Until a few years ago, drones were boys’ toys, or they were used for military and photographic purposes. Recently, applications are being developed to use them in the agricultural sector. There are numerous possibilities, even within greenhouses. Here you will find an overview.
Diseases and conditions within greenhouses
Greenhouses are enormous, and it is difficult for the grower to check the health of thousands of plants. Currently, 5 to 25% of plants go to waste because of diseases, bacteria, fungi, damage, and other causes. That is why students at the InHolland College for Aeronautical Engineering in Delft, the Netherlands, are working on a drone that can fly inside greenhouses and analyse the plants. The students explain: „With the naked eye, you can only see the effects of plant diseases after three days, but by then it’s too late. Within that time frame, diseases can spread.”
Diseased plants show changes in the infrared spectrum within a few hours’ time. With an infrared camera, a drone will be able to check a whole greenhouse rapidly. Furthermore, drones can carry sensors that measure the climate around the plant: humidity, brightness, temperature, and CO2-levels. All data is analysed by special software. The students are using technology that was developed by NASA for satellites which observe Earth.
Greenhouse cover damage detection
In practice, damage to the cover of a greenhouse due to a storm or whirlwind is not easy to detect. It is hard to count the broken windows, especially when a greenhouse is filled with crops. Soon, this will all become easier. Insurance company Achmea and damage specialist PinC Agro are researching the possibility of detecting damage from the air. The first tests using a drone have been promising. They are now working on a camera that will not only spot broken windows but will also be able to detect cracked panes.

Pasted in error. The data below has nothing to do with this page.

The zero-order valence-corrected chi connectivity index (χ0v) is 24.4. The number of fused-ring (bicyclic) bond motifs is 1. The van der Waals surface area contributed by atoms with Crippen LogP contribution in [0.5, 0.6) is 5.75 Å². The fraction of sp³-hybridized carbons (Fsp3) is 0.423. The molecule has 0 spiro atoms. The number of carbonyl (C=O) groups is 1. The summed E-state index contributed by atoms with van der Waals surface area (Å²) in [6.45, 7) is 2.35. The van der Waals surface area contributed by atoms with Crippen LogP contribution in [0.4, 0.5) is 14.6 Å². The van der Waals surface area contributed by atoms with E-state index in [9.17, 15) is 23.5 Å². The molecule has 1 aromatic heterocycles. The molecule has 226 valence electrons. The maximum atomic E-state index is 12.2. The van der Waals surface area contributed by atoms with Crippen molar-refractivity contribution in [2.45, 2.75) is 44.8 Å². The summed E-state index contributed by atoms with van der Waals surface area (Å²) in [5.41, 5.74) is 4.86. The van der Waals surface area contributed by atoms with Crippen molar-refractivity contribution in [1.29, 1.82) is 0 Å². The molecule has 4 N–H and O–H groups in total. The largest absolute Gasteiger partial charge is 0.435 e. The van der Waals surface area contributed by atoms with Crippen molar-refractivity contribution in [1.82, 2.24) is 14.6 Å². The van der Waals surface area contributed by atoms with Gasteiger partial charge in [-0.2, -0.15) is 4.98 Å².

Crop growth from the air
It is quite possible to monitor plant growth from the air. Three companies in the Netherlands and Belgium jointly offer a drone service for this. AkkerAnalyse from Marknesse (the Netherlands), contractor Thijssen from Nieuwehorne (the Netherlands) and Aurea Imaging from Zaventem (Belgium) each owns an eBee Ag UAV. Each drone is equipped with four different cameras, including a multispectral camera that measures leaf surface area and crop development. On request, a thermal camera can be added to detect drought stress, diseases, viruses, and fungi. The data are processed by Agrifirm Plant and converted into a plan of action to fertilise or spray specific locations. The companies mainly focus on agricultural applications. The price is between €15 and €25 per hectare, depending on the total area.
Spraying of plots
A Chinese company has developed a drone that can spray agricultural plots. They can complete 4 hectares within an hour. The drone carries a spray tank of almost 10 litres. The device is kept in the air by eight rotors. Although the drone can spray 4 hectares within an hour, it must land a few times to recharge the battery. On one battery, the drone can only fly 12 minutes.
The name of the spray drone is Agras MG-1 and was developed by the manufacturer DJI, the market leader in drones and camera drones. In China and South Korea, these drones are already widely used. In the Netherlands, this application is still prohibited. In Germany, however, they are allowed, in particular for spraying vineyards on mountain slopes.
Delivery of ordered goods
In Alaska, Amazon is experimenting with drone deliveries. Alongside this, horticultural supplier Royal Brinkman from the town of ’s Gravenzande in the Netherlands trialed drone deliveries within the Westland area last year. „Due to legal and regulatory limitations, this won’t become an everyday occurrence just yet”, a spokesperson said. „We’ve looked into the possibilities and continue to follow the developments closely.”
Pollination of flowers
The Robobee is a mini drone as big as a bee, that will be able to pollinate flowers in areas where bees have disappeared due to epidemics. The drone with a wingspan of 3 cm and a weight of 80 milligrams, has been developed by Harvard University. The tiny wings flap 120 times per second. It will be at least 20 years before these drones can be used to pollinate flowers. According to the researchers, it will not offer a sensible solution to the problem of bee mortality. It is much better to prevent bee mortality in the first place.